The research group at the Institute for Innovation Research at the University of Waterloo analyzed a group of nearly 4,700 entrepreneurs/owners to isolate the key factors responsible for business survival during the first four years of operations. Adopting additional variables that accurately predict business survival will significantly reduce bank losses for loans granted to startups, say the authors, who believe that loan decision error costs can be reduced by 0.5 to 1.6 percentage points by using a few additional criteria. They argue that this anticipated reduction is significant because error costs range from 2.1 to 4.4 percentage points for start-up loans.
Commercial banks have been criticized for failing to support small businesses during the start-up phase. Banks counter these charges by insisting it is virtually impossible to assess the true business-worthiness of start-up firms. Given the difficulty of assessing business-worthiness, commercial lenders tend to favor appraisals of an applicant's personal creditworthiness over those of the business-worthiness of the start-up. Banks contend that a business loan secured by means of personal assets alleviates anxiety about borrower insolvency. But if a business fails while retaining a fully secured loan, the lender must incur collection costs and must expect that the value of a borrower's secured assets are often lower than when evaluated. A fully secured loan does not ensure, therefore, that a lender will avoid all losses in the event of business failure.
The industry's dependence on assessment of personal creditworthiness continues to limit access to credit for start-up firms unable to secure loans by means of an applicant's personal worth. While the industry's pursuit of fully secured loans seems theoretically justifiable, the practice creates an auxiliary market of "ineligible," yet worthwhile, business risks for banks willing to adopt statistically verifiable models for predicting the success of start-up firms. This auxiliary market is large and remains relatively untapped. There were 819,500 firms launched in the U.S. during 1995 and only about 25% of these start-ups obtained a commercial bank loan. By implementing additional variables when assessing business risk, commercial banks can significantly reduce loan losses when tapping into this market and transform unprofitable lending into profitable lending.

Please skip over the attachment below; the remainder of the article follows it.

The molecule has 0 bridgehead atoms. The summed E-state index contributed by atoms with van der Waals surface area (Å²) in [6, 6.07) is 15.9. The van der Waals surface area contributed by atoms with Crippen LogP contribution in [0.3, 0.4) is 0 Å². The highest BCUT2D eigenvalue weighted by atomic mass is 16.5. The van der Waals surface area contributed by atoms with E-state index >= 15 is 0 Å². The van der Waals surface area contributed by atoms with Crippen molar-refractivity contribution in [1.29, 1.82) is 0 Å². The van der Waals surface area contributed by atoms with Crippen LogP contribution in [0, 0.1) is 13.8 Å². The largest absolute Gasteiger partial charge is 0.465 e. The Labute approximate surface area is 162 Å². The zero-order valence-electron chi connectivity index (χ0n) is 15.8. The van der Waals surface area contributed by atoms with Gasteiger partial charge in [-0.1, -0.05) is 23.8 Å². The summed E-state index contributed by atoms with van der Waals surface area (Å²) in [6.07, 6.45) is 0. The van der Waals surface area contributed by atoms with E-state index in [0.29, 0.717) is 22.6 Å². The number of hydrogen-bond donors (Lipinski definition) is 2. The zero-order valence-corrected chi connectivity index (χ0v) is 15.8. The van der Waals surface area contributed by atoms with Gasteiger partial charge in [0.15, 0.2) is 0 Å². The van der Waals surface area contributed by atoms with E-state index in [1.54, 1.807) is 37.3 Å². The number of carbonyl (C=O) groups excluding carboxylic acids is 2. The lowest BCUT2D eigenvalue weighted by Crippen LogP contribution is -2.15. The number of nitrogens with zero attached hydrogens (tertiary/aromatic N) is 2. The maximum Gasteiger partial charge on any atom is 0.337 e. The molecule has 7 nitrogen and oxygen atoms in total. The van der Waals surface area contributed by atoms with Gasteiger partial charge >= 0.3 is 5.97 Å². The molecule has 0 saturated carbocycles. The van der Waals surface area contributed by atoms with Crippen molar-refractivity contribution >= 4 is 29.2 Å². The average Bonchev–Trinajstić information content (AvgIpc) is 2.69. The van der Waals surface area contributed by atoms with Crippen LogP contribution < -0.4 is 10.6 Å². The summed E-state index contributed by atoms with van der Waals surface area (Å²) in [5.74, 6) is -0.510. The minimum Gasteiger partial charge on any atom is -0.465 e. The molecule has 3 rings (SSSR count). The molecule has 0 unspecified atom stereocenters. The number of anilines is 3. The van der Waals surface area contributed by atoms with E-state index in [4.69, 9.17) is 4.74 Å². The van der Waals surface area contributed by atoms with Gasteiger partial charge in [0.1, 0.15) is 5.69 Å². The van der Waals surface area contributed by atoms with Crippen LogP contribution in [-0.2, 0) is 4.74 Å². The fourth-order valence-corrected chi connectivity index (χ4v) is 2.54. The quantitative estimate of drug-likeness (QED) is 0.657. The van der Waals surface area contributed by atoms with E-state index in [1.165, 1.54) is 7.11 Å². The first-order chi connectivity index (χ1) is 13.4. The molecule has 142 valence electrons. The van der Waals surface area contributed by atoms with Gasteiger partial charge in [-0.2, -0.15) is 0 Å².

The Current Situation: A Call for Internal Improvements
Assessment models presently employed by banks must be modified to include additional information conducive to a more comprehensive measurement of risk. Adequate assessment of business risk must reflect, then, an appreciation for key entrepreneurial success factors not currently available at most lending institutions. To enhance current credit-scoring models, commercial banks are advised to adopt the following four-step agenda:
* Assemble a team of experts to determine additional factors crucial to improved accuracy of model (three to six months).
* Revise the bank's loan application procedure to accommodate recommendations put forth by team (three months).
* Process applications, grant loans, and collect data. Wait for loans to mature (two to four years).
* Analyze data set, isolate supplementary factors, formulate and implement revised model (six to 12 months).
By pursuing the steps cited above, commercial banks can arrive at more informed appraisals of business risk and, in doing so, can reduce loan losses and error costs. As also indicated above, however, banks can expect to improve lending performance in the domain of small to medium-sized enterprises (SME) only at a considerable cost and a delay of implementation of 36 years. And lenders will likely remain cautious about whether the most germane supplementary success factors are captured in any revised loan-assessment program. Since the costs of modifying assessment procedures are substantial and the benefits are uncertain, the industry has not moved forcefully to improve strategies for assessing business risk. …